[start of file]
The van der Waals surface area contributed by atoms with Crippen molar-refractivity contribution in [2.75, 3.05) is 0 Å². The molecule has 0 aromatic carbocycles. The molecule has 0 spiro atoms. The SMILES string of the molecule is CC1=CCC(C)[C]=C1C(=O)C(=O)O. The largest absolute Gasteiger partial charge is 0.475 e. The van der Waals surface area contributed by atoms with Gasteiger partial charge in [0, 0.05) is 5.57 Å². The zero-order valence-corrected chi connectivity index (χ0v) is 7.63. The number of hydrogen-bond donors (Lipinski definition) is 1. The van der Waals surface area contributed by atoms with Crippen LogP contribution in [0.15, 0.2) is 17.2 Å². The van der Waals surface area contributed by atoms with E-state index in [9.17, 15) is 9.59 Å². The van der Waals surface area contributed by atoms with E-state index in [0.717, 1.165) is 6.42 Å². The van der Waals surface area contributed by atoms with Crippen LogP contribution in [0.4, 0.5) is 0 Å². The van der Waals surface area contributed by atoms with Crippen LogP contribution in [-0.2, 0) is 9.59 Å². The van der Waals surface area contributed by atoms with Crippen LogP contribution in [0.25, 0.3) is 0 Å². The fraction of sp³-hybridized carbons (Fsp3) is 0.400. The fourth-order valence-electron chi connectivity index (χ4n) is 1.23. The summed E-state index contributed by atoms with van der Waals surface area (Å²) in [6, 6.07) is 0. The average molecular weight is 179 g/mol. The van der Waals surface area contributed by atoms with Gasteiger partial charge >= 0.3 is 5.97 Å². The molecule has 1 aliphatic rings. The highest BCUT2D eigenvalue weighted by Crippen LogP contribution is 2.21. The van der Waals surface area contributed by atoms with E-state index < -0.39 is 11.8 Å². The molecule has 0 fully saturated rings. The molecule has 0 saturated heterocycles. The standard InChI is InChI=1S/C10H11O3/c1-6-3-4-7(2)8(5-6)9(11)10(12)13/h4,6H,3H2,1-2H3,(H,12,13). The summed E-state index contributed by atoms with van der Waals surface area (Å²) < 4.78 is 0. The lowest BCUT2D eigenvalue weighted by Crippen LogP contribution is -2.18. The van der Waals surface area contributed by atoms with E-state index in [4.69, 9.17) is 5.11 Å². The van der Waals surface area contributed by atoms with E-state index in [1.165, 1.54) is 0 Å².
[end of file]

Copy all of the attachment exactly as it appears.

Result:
The van der Waals surface area contributed by atoms with Crippen molar-refractivity contribution in [2.75, 3.05) is 0 Å². The molecule has 0 aromatic carbocycles. The molecule has 0 spiro atoms. The SMILES string of the molecule is CC1=CCC(C)[C]=C1C(=O)C(=O)O. The largest absolute Gasteiger partial charge is 0.475 e. The van der Waals surface area contributed by atoms with Gasteiger partial charge in [0, 0.05) is 5.57 Å². The zero-order valence-corrected chi connectivity index (χ0v) is 7.63. The number of hydrogen-bond donors (Lipinski definition) is 1. The van der Waals surface area contributed by atoms with Crippen LogP contribution in [0.15, 0.2) is 17.2 Å². The van der Waals surface area contributed by atoms with E-state index in [9.17, 15) is 9.59 Å². The van der Waals surface area contributed by atoms with E-state index in [0.717, 1.165) is 6.42 Å². The van der Waals surface area contributed by atoms with Crippen LogP contribution in [0.4, 0.5) is 0 Å². The van der Waals surface area contributed by atoms with Crippen LogP contribution in [-0.2, 0) is 9.59 Å². The van der Waals surface area contributed by atoms with Crippen LogP contribution in [0.25, 0.3) is 0 Å². The fraction of sp³-hybridized carbons (Fsp3) is 0.400. The fourth-order valence-electron chi connectivity index (χ4n) is 1.23. The summed E-state index contributed by atoms with van der Waals surface area (Å²) in [6, 6.07) is 0. The average molecular weight is 179 g/mol. The van der Waals surface area contributed by atoms with Gasteiger partial charge >= 0.3 is 5.97 Å². The molecule has 1 aliphatic rings. The highest BCUT2D eigenvalue weighted by Crippen LogP contribution is 2.21. The van der Waals surface area contributed by atoms with E-state index < -0.39 is 11.8 Å². The molecule has 0 fully saturated rings. The molecule has 0 saturated heterocycles. The standard InChI is InChI=1S/C10H11O3/c1-6-3-4-7(2)8(5-6)9(11)10(12)13/h4,6H,3H2,1-2H3,(H,12,13). The summed E-state index contributed by atoms with van der Waals surface area (Å²) < 4.78 is 0. The lowest BCUT2D eigenvalue weighted by Crippen LogP contribution is -2.18. The van der Waals surface area contributed by atoms with E-state index in [4.69, 9.17) is 5.11 Å². The van der Waals surface area contributed by atoms with E-state index in [1.165, 1.54) is 0 Å².